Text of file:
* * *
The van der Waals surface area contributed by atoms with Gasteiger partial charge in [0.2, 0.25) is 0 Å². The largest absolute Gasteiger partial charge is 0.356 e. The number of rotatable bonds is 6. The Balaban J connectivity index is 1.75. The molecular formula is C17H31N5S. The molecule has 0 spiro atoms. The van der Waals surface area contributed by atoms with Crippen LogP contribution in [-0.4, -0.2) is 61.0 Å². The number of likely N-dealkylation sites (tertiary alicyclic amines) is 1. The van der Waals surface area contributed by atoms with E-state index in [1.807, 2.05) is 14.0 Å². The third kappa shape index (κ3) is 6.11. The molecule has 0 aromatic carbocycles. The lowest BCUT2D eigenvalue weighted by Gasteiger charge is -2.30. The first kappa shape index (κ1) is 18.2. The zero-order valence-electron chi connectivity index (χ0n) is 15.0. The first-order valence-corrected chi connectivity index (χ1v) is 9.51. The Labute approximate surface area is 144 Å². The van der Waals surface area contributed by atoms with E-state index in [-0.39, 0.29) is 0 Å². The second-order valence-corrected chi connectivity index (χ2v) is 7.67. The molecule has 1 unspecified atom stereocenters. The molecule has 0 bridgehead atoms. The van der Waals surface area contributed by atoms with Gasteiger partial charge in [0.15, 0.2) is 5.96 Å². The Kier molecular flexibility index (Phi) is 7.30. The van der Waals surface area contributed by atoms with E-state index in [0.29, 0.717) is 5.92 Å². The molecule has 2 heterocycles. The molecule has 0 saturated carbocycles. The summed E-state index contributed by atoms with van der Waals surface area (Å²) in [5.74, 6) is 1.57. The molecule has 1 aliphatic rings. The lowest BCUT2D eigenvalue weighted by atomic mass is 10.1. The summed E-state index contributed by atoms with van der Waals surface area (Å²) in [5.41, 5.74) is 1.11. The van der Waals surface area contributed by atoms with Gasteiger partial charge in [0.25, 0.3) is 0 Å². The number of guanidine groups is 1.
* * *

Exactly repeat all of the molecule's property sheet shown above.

The van der Waals surface area contributed by atoms with Gasteiger partial charge in [0.2, 0.25) is 0 Å². The largest absolute Gasteiger partial charge is 0.356 e. The number of rotatable bonds is 6. The Balaban J connectivity index is 1.75. The molecular formula is C17H31N5S. The molecule has 0 spiro atoms. The van der Waals surface area contributed by atoms with Crippen LogP contribution in [-0.4, -0.2) is 61.0 Å². The number of likely N-dealkylation sites (tertiary alicyclic amines) is 1. The van der Waals surface area contributed by atoms with E-state index in [1.807, 2.05) is 14.0 Å². The third kappa shape index (κ3) is 6.11. The molecule has 0 aromatic carbocycles. The lowest BCUT2D eigenvalue weighted by Gasteiger charge is -2.30. The first kappa shape index (κ1) is 18.2. The zero-order valence-electron chi connectivity index (χ0n) is 15.0. The first-order valence-corrected chi connectivity index (χ1v) is 9.51. The Labute approximate surface area is 144 Å². The van der Waals surface area contributed by atoms with E-state index in [-0.39, 0.29) is 0 Å². The second-order valence-corrected chi connectivity index (χ2v) is 7.67. The molecule has 1 unspecified atom stereocenters. The molecule has 0 bridgehead atoms. The van der Waals surface area contributed by atoms with Gasteiger partial charge in [0.15, 0.2) is 5.96 Å². The Kier molecular flexibility index (Phi) is 7.30. The van der Waals surface area contributed by atoms with E-state index in [0.29, 0.717) is 5.92 Å². The molecule has 2 heterocycles. The molecule has 0 saturated carbocycles. The summed E-state index contributed by atoms with van der Waals surface area (Å²) in [5.74, 6) is 1.57. The molecule has 1 aliphatic rings. The lowest BCUT2D eigenvalue weighted by atomic mass is 10.1. The summed E-state index contributed by atoms with van der Waals surface area (Å²) in [5.41, 5.74) is 1.11. The van der Waals surface area contributed by atoms with Gasteiger partial charge in [0.25, 0.3) is 0 Å². The number of guanidine groups is 1.